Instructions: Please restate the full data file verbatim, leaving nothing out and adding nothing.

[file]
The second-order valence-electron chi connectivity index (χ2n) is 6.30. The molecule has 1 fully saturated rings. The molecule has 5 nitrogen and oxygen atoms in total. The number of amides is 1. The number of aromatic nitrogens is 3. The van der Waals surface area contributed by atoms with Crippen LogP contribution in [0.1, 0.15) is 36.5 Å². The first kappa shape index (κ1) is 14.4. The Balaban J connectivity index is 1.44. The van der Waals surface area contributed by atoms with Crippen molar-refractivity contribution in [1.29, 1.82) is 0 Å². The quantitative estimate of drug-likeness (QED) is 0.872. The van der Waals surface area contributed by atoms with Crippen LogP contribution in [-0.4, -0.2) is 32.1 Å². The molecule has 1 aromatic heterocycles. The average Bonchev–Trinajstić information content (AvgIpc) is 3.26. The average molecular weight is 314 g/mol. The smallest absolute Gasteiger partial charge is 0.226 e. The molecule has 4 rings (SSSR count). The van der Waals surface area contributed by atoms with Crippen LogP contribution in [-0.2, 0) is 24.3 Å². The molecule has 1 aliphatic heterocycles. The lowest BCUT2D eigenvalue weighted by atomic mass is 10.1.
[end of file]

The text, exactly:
The second-order valence-electron chi connectivity index (χ2n) is 6.30. The molecule has 1 fully saturated rings. The molecule has 5 nitrogen and oxygen atoms in total. The number of amides is 1. The number of aromatic nitrogens is 3. The van der Waals surface area contributed by atoms with Crippen LogP contribution in [0.1, 0.15) is 36.5 Å². The first kappa shape index (κ1) is 14.4. The Balaban J connectivity index is 1.44. The van der Waals surface area contributed by atoms with Crippen molar-refractivity contribution in [1.29, 1.82) is 0 Å². The quantitative estimate of drug-likeness (QED) is 0.872. The van der Waals surface area contributed by atoms with Crippen LogP contribution in [-0.4, -0.2) is 32.1 Å². The molecule has 1 aromatic heterocycles. The average Bonchev–Trinajstić information content (AvgIpc) is 3.26. The average molecular weight is 314 g/mol. The smallest absolute Gasteiger partial charge is 0.226 e. The molecule has 4 rings (SSSR count). The van der Waals surface area contributed by atoms with Crippen LogP contribution in [-0.2, 0) is 24.3 Å². The molecule has 1 aliphatic heterocycles. The lowest BCUT2D eigenvalue weighted by atomic mass is 10.1.